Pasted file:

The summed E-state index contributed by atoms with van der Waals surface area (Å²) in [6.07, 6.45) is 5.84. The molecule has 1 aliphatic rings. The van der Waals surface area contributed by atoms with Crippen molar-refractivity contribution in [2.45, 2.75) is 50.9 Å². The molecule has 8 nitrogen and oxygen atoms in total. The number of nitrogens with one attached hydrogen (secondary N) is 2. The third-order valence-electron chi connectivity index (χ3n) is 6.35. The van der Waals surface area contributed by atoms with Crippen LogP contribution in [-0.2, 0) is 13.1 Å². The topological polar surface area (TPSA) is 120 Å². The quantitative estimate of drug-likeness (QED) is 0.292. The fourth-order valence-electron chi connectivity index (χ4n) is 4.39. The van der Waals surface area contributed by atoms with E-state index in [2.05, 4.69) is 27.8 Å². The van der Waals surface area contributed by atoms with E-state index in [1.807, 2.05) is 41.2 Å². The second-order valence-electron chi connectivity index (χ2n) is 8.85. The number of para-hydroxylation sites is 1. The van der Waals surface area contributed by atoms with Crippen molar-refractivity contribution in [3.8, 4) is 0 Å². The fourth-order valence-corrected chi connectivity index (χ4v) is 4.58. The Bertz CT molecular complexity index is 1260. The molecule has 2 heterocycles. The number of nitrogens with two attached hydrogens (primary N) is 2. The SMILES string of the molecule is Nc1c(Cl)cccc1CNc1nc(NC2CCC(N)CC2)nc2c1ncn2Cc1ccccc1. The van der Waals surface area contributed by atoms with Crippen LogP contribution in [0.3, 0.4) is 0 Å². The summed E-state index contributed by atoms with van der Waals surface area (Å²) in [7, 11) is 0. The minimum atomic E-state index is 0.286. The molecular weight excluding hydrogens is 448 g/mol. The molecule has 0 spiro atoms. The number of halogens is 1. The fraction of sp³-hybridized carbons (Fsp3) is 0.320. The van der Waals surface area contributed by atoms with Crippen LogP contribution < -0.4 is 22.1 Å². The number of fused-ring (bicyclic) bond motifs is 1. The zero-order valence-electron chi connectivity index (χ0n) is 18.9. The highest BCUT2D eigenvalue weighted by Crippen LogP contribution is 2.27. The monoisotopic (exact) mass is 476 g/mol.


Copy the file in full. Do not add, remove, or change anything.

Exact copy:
The summed E-state index contributed by atoms with van der Waals surface area (Å²) in [6.07, 6.45) is 5.84. The molecule has 1 aliphatic rings. The van der Waals surface area contributed by atoms with Crippen molar-refractivity contribution in [2.45, 2.75) is 50.9 Å². The molecule has 8 nitrogen and oxygen atoms in total. The number of nitrogens with one attached hydrogen (secondary N) is 2. The third-order valence-electron chi connectivity index (χ3n) is 6.35. The van der Waals surface area contributed by atoms with Crippen LogP contribution in [-0.2, 0) is 13.1 Å². The topological polar surface area (TPSA) is 120 Å². The quantitative estimate of drug-likeness (QED) is 0.292. The fourth-order valence-electron chi connectivity index (χ4n) is 4.39. The van der Waals surface area contributed by atoms with E-state index in [2.05, 4.69) is 27.8 Å². The van der Waals surface area contributed by atoms with E-state index in [1.807, 2.05) is 41.2 Å². The second-order valence-electron chi connectivity index (χ2n) is 8.85. The number of para-hydroxylation sites is 1. The van der Waals surface area contributed by atoms with Crippen molar-refractivity contribution in [3.8, 4) is 0 Å². The fourth-order valence-corrected chi connectivity index (χ4v) is 4.58. The Bertz CT molecular complexity index is 1260. The molecule has 2 heterocycles. The number of nitrogens with two attached hydrogens (primary N) is 2. The SMILES string of the molecule is Nc1c(Cl)cccc1CNc1nc(NC2CCC(N)CC2)nc2c1ncn2Cc1ccccc1. The van der Waals surface area contributed by atoms with Crippen LogP contribution in [0.3, 0.4) is 0 Å². The summed E-state index contributed by atoms with van der Waals surface area (Å²) in [7, 11) is 0. The minimum atomic E-state index is 0.286. The molecular weight excluding hydrogens is 448 g/mol. The molecule has 0 spiro atoms. The number of halogens is 1. The fraction of sp³-hybridized carbons (Fsp3) is 0.320. The van der Waals surface area contributed by atoms with Crippen LogP contribution < -0.4 is 22.1 Å². The number of fused-ring (bicyclic) bond motifs is 1. The zero-order valence-electron chi connectivity index (χ0n) is 18.9. The highest BCUT2D eigenvalue weighted by Crippen LogP contribution is 2.27. The monoisotopic (exact) mass is 476 g/mol.